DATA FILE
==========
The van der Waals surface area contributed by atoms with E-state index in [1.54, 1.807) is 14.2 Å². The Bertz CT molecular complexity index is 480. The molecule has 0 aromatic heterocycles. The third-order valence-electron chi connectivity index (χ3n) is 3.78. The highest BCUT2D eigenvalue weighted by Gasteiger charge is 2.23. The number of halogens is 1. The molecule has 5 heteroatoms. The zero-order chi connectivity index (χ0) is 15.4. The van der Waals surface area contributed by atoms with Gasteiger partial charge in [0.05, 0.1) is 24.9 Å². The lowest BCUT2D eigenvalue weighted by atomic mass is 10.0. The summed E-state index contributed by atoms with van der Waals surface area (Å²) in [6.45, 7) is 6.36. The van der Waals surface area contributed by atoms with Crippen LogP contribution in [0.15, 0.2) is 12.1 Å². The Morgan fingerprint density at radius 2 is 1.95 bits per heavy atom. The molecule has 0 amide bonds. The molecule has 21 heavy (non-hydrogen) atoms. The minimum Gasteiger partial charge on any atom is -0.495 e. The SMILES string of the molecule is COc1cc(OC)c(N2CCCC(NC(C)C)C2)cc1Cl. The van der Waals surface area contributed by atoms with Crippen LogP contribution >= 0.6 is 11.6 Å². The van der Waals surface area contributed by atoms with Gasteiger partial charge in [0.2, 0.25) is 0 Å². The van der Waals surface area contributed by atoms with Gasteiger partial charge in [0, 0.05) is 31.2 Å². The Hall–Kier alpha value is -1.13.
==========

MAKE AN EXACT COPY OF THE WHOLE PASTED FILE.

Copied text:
The van der Waals surface area contributed by atoms with E-state index in [1.54, 1.807) is 14.2 Å². The Bertz CT molecular complexity index is 480. The molecule has 0 aromatic heterocycles. The third-order valence-electron chi connectivity index (χ3n) is 3.78. The highest BCUT2D eigenvalue weighted by Gasteiger charge is 2.23. The number of halogens is 1. The molecule has 5 heteroatoms. The zero-order chi connectivity index (χ0) is 15.4. The van der Waals surface area contributed by atoms with Gasteiger partial charge in [0.05, 0.1) is 24.9 Å². The lowest BCUT2D eigenvalue weighted by atomic mass is 10.0. The summed E-state index contributed by atoms with van der Waals surface area (Å²) in [6.45, 7) is 6.36. The van der Waals surface area contributed by atoms with Crippen LogP contribution in [0.15, 0.2) is 12.1 Å². The Morgan fingerprint density at radius 2 is 1.95 bits per heavy atom. The molecule has 0 amide bonds. The molecule has 21 heavy (non-hydrogen) atoms. The minimum Gasteiger partial charge on any atom is -0.495 e. The SMILES string of the molecule is COc1cc(OC)c(N2CCCC(NC(C)C)C2)cc1Cl. The van der Waals surface area contributed by atoms with Crippen LogP contribution >= 0.6 is 11.6 Å². The van der Waals surface area contributed by atoms with Gasteiger partial charge in [0.2, 0.25) is 0 Å². The van der Waals surface area contributed by atoms with Gasteiger partial charge in [0, 0.05) is 31.2 Å². The Hall–Kier alpha value is -1.13.